ABB, a power and automation technology company, recently announced a breakthrough in the ability to interrupt direct current (DC). It solved a 100-year-old electrical engineering puzzle that paves the way for a more efficient, reliable electric supply system.
After years of research, the company developed the world’s first circuit breaker for high-voltage direct current (HVDC). It combines very fast mechanics with power electronics and will be capable of interrupting power flows equivalent to the output of a large power station within five milliseconds, 30 times faster than the blink of a human eye.
The breakthrough removes a barrier to the development of DC transmission grids, which will enable the efficient integration and exchange of renewable energy. DC grids also will improve grid reliability and enhance the capability of existing alternating current (AC) networks. Pilot projects with utilities employing the new technology are currently under discussion.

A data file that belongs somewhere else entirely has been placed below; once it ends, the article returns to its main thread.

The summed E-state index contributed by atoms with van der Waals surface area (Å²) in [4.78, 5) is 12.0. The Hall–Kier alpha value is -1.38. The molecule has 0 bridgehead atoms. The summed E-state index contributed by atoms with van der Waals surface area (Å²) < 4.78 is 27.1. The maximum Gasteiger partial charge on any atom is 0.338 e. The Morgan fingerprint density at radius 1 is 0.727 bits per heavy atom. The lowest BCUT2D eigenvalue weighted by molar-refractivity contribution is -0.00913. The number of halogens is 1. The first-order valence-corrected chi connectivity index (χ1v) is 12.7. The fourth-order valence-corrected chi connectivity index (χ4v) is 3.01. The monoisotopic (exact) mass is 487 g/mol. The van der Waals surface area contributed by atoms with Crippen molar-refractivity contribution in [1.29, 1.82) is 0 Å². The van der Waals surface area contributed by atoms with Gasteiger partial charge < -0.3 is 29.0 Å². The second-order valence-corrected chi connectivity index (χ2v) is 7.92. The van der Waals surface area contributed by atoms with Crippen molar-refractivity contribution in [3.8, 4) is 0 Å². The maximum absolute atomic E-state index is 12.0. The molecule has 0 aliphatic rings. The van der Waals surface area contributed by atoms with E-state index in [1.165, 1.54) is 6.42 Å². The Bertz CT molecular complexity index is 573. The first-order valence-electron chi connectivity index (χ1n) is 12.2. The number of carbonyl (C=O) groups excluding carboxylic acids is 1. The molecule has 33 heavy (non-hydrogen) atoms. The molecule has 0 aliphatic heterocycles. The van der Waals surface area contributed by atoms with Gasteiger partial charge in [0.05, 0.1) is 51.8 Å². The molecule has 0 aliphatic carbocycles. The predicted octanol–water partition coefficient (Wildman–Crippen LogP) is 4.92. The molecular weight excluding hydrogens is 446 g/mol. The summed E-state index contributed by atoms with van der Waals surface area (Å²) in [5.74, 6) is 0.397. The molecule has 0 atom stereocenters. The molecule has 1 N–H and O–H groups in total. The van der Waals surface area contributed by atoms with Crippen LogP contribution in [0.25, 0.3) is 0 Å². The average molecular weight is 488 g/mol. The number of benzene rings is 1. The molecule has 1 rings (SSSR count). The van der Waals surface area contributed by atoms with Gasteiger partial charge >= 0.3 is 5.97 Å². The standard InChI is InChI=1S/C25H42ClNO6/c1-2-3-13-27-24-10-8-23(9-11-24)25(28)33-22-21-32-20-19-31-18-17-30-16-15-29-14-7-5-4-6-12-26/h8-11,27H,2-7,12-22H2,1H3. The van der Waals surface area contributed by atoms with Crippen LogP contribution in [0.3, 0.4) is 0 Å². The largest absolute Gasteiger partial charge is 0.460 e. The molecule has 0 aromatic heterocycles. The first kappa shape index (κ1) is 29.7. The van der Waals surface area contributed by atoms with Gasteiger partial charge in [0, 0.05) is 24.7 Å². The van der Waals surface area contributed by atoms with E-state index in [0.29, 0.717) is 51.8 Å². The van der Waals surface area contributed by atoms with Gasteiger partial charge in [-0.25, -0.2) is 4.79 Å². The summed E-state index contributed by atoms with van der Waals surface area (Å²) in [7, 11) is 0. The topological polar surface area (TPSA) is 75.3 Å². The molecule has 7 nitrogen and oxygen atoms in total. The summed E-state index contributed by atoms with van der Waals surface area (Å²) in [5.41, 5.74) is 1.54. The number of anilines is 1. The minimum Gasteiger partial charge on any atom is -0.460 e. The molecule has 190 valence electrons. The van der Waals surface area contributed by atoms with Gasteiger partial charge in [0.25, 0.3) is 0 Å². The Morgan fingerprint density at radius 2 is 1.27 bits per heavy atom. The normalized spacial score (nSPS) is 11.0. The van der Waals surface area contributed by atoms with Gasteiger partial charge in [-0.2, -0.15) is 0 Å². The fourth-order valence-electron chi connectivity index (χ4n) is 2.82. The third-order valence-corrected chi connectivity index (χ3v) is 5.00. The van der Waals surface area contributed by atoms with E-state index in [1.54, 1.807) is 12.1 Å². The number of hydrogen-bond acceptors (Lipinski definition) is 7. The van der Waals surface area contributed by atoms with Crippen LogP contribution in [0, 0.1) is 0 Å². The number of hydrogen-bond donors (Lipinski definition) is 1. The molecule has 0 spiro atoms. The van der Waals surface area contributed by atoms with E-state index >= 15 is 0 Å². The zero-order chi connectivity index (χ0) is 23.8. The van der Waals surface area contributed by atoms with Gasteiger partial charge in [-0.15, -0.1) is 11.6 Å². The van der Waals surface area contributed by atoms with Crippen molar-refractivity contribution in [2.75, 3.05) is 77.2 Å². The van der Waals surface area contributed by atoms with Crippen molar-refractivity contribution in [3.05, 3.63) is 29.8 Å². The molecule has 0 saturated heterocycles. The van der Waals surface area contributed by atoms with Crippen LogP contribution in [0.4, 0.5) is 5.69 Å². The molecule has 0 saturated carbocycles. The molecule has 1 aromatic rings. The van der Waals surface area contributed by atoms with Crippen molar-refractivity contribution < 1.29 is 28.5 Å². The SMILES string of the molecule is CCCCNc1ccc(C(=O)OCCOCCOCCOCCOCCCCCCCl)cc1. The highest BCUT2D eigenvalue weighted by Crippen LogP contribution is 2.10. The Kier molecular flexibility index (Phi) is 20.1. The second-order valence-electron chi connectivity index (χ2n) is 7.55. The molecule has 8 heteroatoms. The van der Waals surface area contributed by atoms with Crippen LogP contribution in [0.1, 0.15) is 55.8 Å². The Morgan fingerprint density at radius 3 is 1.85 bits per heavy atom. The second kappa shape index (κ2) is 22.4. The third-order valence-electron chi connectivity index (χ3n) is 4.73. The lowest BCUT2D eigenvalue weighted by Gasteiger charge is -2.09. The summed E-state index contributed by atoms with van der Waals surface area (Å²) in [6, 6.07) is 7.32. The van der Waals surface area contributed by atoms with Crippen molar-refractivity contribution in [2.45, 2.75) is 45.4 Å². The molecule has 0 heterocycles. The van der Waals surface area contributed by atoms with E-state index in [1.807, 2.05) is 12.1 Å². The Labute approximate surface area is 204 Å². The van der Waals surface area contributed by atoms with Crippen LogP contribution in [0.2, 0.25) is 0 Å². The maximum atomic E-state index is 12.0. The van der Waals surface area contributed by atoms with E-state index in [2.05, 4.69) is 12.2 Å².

HVDC technology is needed to facilitate the long-distance transfer of power from hydropower plants, the integration of offshore wind power, the development of solar projects, and the interconnection of different power networks. Overlay DC grids will be able to interconnect countries and continents, balance loads and reinforce the existing AC transmission networks.
Deployment of HVDC has led to an increasing number of point-to-point connections in different parts of the world. The next logical step is to connect the lines and optimize the network. Working on the construction of multiterminal systems and the latest DC breaker innovation is the next major step in the evolution of HVDC grids.
In conjunction with the new HVDC breaker development, ABB established a HVDC grid simulation center that is developing other solutions for future DC overlay operations.
With more than 70 HVDC projects, ABB accounts for approximately half the global installed base, which represents a capacity of more than 60,000 megawatts
About The Author
Mike Breslin is a freelance writer based in New Jersey. He has 30-years experience writing for newspapers, magazines, multimedia and video production companies with concentration on business, energy, environmental and technical subjects. Mike is author of the sea adventure novels Found At Sea, Mystery of the Fjord Tide and Riddle of the Atlantis Moon. His short stories are posted on AmazonShorts.com.